In what seems to have become the norm for me now, this is another difficult post to write. Not because of the material, necessarily, but more because it involves making an admission to myself and, by extension, those who read this blog. Ordinarily, I try to avoid making distinctly “personal” posts. Instead, I try to direct the issue to a more generalised set of examples and then put in a little personal information. Instead, this is all about me.
I have recently been diagnosed as having chronic recurring depression. To those who know me personally, this probably won’t come as much of a surprise. It seems that those outside of it always manage to see the cycles much better than those on the inside of it all. But, there it is. What I thought was simply a lack of skills or ability to cope with the multiple stresses life was throwing at me, turns out to be a chemical imbalance inside my brain that means that I am physically incapable of dealing with a lot of what life gives me, without treatment.
Now, I know I shouldn’t feel bad for sharing the fact that I have depression. It’s not something to be ashamed of, and I’m not. What I am ashamed of is the fact that I let it get so far without asking for help, or without letting the people around me know what was going on before it got to this point. I had my suspicions. I knew something was up, but rather than heading to the doctor sooner, I tried to convince myself that I didn’t have time. I didn’t have the money. It’d all be fine if I could just get over this assignment, or that interview, or this appointment. There was always something else to be done.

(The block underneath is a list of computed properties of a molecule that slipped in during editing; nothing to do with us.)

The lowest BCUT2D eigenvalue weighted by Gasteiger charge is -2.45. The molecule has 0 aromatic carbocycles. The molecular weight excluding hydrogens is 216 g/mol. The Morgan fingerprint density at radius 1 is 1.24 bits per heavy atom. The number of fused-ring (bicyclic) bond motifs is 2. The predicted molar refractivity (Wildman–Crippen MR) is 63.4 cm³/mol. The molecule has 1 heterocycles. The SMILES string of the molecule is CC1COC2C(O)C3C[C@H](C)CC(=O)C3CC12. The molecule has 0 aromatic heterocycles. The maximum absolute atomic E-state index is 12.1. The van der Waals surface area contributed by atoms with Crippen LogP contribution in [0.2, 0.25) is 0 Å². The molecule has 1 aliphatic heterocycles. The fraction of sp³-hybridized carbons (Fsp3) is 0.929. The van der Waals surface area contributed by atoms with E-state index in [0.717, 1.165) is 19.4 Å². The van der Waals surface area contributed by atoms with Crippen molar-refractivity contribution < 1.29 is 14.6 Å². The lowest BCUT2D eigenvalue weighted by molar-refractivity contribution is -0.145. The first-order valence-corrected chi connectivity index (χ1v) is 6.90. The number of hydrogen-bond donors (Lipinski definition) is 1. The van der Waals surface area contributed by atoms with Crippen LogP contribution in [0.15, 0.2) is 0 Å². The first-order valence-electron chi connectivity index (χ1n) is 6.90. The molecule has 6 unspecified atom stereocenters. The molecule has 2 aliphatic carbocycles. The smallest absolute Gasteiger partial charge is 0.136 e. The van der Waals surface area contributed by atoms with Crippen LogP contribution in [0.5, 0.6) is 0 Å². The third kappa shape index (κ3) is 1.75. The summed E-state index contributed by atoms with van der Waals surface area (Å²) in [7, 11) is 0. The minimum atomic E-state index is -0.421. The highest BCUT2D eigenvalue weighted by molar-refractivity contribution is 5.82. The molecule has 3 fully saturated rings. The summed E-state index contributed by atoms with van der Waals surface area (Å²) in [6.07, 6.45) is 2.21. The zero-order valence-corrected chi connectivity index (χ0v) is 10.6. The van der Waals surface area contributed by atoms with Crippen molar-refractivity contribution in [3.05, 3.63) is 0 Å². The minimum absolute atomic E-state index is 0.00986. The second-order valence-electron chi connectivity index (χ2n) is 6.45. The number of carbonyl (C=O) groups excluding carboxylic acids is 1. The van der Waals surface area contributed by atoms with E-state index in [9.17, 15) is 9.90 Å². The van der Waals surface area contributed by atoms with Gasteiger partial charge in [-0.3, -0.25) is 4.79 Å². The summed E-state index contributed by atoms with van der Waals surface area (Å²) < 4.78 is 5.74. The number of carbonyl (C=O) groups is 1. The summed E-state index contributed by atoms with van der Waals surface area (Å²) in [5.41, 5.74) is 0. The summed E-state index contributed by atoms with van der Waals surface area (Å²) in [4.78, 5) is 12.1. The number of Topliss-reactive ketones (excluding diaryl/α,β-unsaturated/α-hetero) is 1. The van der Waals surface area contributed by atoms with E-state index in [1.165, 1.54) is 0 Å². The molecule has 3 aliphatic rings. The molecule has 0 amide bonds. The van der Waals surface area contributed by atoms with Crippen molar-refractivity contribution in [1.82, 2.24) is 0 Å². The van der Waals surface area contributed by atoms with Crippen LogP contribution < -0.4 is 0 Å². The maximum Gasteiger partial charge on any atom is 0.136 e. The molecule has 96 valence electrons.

My relationship with my partner suffered. My relationship with my child suffered. My uni work has suffered. My work life has suffered. It wasn’t until all this was pointed out to me that I realised how long this had been going on for.
This is the first week of medication. It’s been difficult. The days of lethargy, the headaches, the inability to sleep despite being so tired – they have all taken their toll. But there is light at the end of the tunnel. People know now, and can help when I need them to. If I falter, they know what is going on, rather than not understanding at all.
This is not a call for those who feel they may have depression to go get help. That sort of thing doesn’t really work. It doesn’t matter how many people say you seem depressed, until you make the realisation yourself it holds no validity. This is simply a statement that once you do seek help, it does get easier. Not every day, because there are still ups and downs, but bit by bit it gets easier. It gets much easier when you know you’re not being foolish, that there is a medical reason you’re up at three in the morning crying for no apparent reason. That there’s a physiological cause of that lethargy. And once you are armed with that knowledge, that makes it easier to cope. Day by day, one step at a time, you can break down that cycle.